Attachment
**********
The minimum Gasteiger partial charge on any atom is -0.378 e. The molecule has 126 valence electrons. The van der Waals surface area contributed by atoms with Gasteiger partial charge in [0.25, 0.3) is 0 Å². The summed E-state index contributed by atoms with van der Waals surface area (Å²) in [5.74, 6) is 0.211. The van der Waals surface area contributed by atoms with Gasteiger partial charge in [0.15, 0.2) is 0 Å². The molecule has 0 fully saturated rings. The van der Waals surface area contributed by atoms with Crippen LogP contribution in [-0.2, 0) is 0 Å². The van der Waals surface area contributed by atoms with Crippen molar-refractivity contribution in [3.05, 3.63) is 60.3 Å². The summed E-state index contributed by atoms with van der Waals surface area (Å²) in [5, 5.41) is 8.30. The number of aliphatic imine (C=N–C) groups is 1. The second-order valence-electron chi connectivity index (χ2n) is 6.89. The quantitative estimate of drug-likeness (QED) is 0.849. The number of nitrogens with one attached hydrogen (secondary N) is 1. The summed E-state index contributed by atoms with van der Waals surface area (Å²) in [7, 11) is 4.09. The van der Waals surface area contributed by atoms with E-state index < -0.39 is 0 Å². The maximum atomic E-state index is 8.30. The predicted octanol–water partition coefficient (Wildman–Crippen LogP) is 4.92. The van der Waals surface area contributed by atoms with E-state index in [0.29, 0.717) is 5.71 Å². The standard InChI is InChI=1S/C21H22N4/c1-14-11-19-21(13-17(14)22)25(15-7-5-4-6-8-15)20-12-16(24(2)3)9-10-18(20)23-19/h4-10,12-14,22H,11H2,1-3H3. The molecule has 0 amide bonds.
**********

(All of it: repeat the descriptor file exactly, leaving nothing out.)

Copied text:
The minimum Gasteiger partial charge on any atom is -0.378 e. The molecule has 126 valence electrons. The van der Waals surface area contributed by atoms with Gasteiger partial charge in [0.25, 0.3) is 0 Å². The summed E-state index contributed by atoms with van der Waals surface area (Å²) in [5.74, 6) is 0.211. The van der Waals surface area contributed by atoms with Gasteiger partial charge in [0.15, 0.2) is 0 Å². The molecule has 0 fully saturated rings. The van der Waals surface area contributed by atoms with Crippen LogP contribution in [-0.2, 0) is 0 Å². The van der Waals surface area contributed by atoms with Crippen molar-refractivity contribution in [3.05, 3.63) is 60.3 Å². The summed E-state index contributed by atoms with van der Waals surface area (Å²) in [5, 5.41) is 8.30. The number of aliphatic imine (C=N–C) groups is 1. The second-order valence-electron chi connectivity index (χ2n) is 6.89. The quantitative estimate of drug-likeness (QED) is 0.849. The number of nitrogens with one attached hydrogen (secondary N) is 1. The summed E-state index contributed by atoms with van der Waals surface area (Å²) in [7, 11) is 4.09. The van der Waals surface area contributed by atoms with E-state index < -0.39 is 0 Å². The maximum atomic E-state index is 8.30. The predicted octanol–water partition coefficient (Wildman–Crippen LogP) is 4.92. The van der Waals surface area contributed by atoms with E-state index in [0.29, 0.717) is 5.71 Å². The standard InChI is InChI=1S/C21H22N4/c1-14-11-19-21(13-17(14)22)25(15-7-5-4-6-8-15)20-12-16(24(2)3)9-10-18(20)23-19/h4-10,12-14,22H,11H2,1-3H3. The molecule has 0 amide bonds.